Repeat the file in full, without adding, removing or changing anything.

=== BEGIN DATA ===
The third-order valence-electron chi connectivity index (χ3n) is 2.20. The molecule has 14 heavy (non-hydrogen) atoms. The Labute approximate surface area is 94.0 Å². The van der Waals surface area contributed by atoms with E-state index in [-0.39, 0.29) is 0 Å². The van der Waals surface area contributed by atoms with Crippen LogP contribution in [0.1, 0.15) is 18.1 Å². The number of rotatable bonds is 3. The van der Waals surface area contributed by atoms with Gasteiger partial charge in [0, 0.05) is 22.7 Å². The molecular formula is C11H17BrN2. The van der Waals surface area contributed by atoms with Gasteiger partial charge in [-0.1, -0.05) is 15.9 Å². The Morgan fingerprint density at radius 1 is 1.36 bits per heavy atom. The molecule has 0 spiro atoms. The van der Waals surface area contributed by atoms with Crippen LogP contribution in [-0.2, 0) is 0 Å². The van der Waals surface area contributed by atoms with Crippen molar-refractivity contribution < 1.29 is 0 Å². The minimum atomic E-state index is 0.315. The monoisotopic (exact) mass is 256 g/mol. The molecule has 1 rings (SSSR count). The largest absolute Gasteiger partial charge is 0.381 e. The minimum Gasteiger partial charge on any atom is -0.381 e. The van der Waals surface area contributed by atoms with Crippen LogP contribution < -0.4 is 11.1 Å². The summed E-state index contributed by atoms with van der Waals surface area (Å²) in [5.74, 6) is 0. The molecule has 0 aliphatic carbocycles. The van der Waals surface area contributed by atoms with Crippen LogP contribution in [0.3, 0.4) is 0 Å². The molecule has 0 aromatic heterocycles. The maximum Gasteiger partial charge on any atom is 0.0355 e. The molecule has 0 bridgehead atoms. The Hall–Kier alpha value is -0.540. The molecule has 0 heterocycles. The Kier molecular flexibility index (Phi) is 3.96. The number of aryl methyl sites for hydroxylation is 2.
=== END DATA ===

The third-order valence-electron chi connectivity index (χ3n) is 2.20. The molecule has 14 heavy (non-hydrogen) atoms. The Labute approximate surface area is 94.0 Å². The van der Waals surface area contributed by atoms with E-state index in [-0.39, 0.29) is 0 Å². The van der Waals surface area contributed by atoms with Crippen LogP contribution in [0.1, 0.15) is 18.1 Å². The number of rotatable bonds is 3. The van der Waals surface area contributed by atoms with Gasteiger partial charge in [0, 0.05) is 22.7 Å². The molecular formula is C11H17BrN2. The van der Waals surface area contributed by atoms with Gasteiger partial charge in [-0.1, -0.05) is 15.9 Å². The Morgan fingerprint density at radius 1 is 1.36 bits per heavy atom. The molecule has 0 spiro atoms. The van der Waals surface area contributed by atoms with Crippen LogP contribution in [-0.2, 0) is 0 Å². The van der Waals surface area contributed by atoms with Crippen molar-refractivity contribution < 1.29 is 0 Å². The minimum atomic E-state index is 0.315. The monoisotopic (exact) mass is 256 g/mol. The molecule has 1 rings (SSSR count). The largest absolute Gasteiger partial charge is 0.381 e. The minimum Gasteiger partial charge on any atom is -0.381 e. The van der Waals surface area contributed by atoms with Crippen LogP contribution < -0.4 is 11.1 Å². The summed E-state index contributed by atoms with van der Waals surface area (Å²) in [5.74, 6) is 0. The molecule has 0 aliphatic carbocycles. The van der Waals surface area contributed by atoms with Crippen LogP contribution in [0.3, 0.4) is 0 Å². The molecule has 0 aromatic heterocycles. The maximum Gasteiger partial charge on any atom is 0.0355 e. The molecule has 0 bridgehead atoms. The Hall–Kier alpha value is -0.540. The molecule has 0 heterocycles. The Kier molecular flexibility index (Phi) is 3.96. The number of aryl methyl sites for hydroxylation is 2.